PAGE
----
Will Ferrell: From SNL to the Internet And Beyond

Few actors have had the commercial success of Will Ferrell. Old School approached 75 million dollars in the box office, Elf and Wedding Crashers were on level as some nation’s GDPs by grossing 173 million, and 209 million, respectively. While Talledga Nights, Blades of Glory, and Step Brothers were all able to top the 100 million mark. Now that the cast of Saturday Night Live is Andy Samberg and some other losers, I feel it’s appropriate to take a trip down memory lane of the last great SNL movie star.

Now, I’m more than aware that Ferrell has made some horrendous movies (I’m looking at you, Land of the Lost), and that some of his most commercially successful performances were painful to watch (see: Elf, Blades of Glory). However, that shouldn’t take away from the shining moments of Will’s career, and there are plenty. Let’s star with the big fella’s glory days on SNL.


The Blue Oyster Clut “More Cowbell” skit that aired on SNL in 2000 is arguably one of the greatest skits in the show’s long history. I can’t think of a lot of things funnier than Will, in his saran wrap tight shirt, prancing around banging a cowbell as Christopher Walken asks for more and more. Hell, he even makes Horatio Sanz look funny in this skit, and that’s pretty much impossible. I’d say the same thing about Chris Parnell, but I enjoy his work on Archer and 30 Rock. That being said, this skit epitomizes Will’s style of comedy. Loud, slap stick, and physical, but not on a Kevin James level.

The Celebrity Jeopardy skits show off another side of Will’s comedic abilities, the ability to play the straight man. The bit is obviously run by the witty quips of Darrell Hammond’s Sean Connery, but Hammond needs Ferrell in order for it to work. Hammond can make funny comments all day long, and celebrities being stupid is generally comical, but the nature of the comedy exists in how Ferrell reacts. He even makes Winonna Ryder somewhat tolerable for a couple of minutes. Try, if you will, to imagine Keenan Thompson in the same role. Yea, I’d rather eat a bowl full of broken glass, too.

I am a proponent of the thought that “impressions are the most sincere form of flattery” and when they’re done well, they can be very, very funny. However, you have to be more than just good at impressions to really make the impersonation funny Frank Caliendo somehow made Seinfeld not funny, and that’s almost impossible. Enter Will Ferrell as late Chicago Cubs broadcaster Harry Caray. Not only is the impression of Caray uncanny, but lines like “I’d eat the moon, if it was made of barbeque spare ribs” make this one of the funniest bits in SNL history. Jeff Goldblum does a good job trying to stay in character. If it had been Jimmy Fallon there instead, he would have fallen out of his chair laughing.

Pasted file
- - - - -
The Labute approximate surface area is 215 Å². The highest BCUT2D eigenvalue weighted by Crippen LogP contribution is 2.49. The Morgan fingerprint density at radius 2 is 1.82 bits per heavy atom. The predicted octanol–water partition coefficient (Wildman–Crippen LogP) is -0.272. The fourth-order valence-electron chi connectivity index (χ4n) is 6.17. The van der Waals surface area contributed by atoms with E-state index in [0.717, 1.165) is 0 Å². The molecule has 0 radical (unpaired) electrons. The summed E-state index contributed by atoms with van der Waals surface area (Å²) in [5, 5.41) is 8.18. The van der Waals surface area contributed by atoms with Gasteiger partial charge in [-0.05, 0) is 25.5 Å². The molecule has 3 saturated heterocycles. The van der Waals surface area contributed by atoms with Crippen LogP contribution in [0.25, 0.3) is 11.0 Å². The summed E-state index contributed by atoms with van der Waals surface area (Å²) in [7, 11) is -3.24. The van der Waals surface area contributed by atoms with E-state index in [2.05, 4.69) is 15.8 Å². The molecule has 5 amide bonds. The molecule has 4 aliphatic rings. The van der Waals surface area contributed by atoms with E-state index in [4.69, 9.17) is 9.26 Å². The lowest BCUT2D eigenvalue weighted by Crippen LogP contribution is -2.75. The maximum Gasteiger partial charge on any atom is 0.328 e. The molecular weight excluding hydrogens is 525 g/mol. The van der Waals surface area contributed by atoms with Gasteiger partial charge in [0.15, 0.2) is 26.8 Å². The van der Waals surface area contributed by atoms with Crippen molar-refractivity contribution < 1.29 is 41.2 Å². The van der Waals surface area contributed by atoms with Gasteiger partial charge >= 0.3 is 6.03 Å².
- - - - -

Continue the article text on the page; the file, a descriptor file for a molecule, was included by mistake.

Will took his success on SNL to the big screen, starting with Night at the Roxbury, a movie made out of an SNL skit. How they managed to turn a skit that’s just 3 minutes of head bobbing and pelvic thrusts into a 90 minute movie is beyond me, but then again, we are talking about Hollywood. They’ll make a movie about Chia Pets if it will make money, but I shouldn’t give them any ideas. Will transitioned well out of the SNL-themed genre to make actual films, with some very funny performances, indeed.


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The first time I saw Old School, I knew I wanted to pledge a fraternity. I wanted to do everything those guys did, except while I was actually in college. Ferrell was a huge part of that: while Luke Wilson moped around for a majority of the movie, it was Ferrell that kept your attention. Vince Vaughn gave a great performance, but watching how Ferrell handled his character’s life crumbling all around him was really something to see. Will’s character was full of passion, and Ferrell needed to bring a lot of passion to make the character work. Only so many people can pull of ‘Frank the Tank.’ It’s part slap stick (“We’re going streaking!”) and part intense emotion (see the above video). Old School helped Will move from another SNL alumni to credible comedic actor.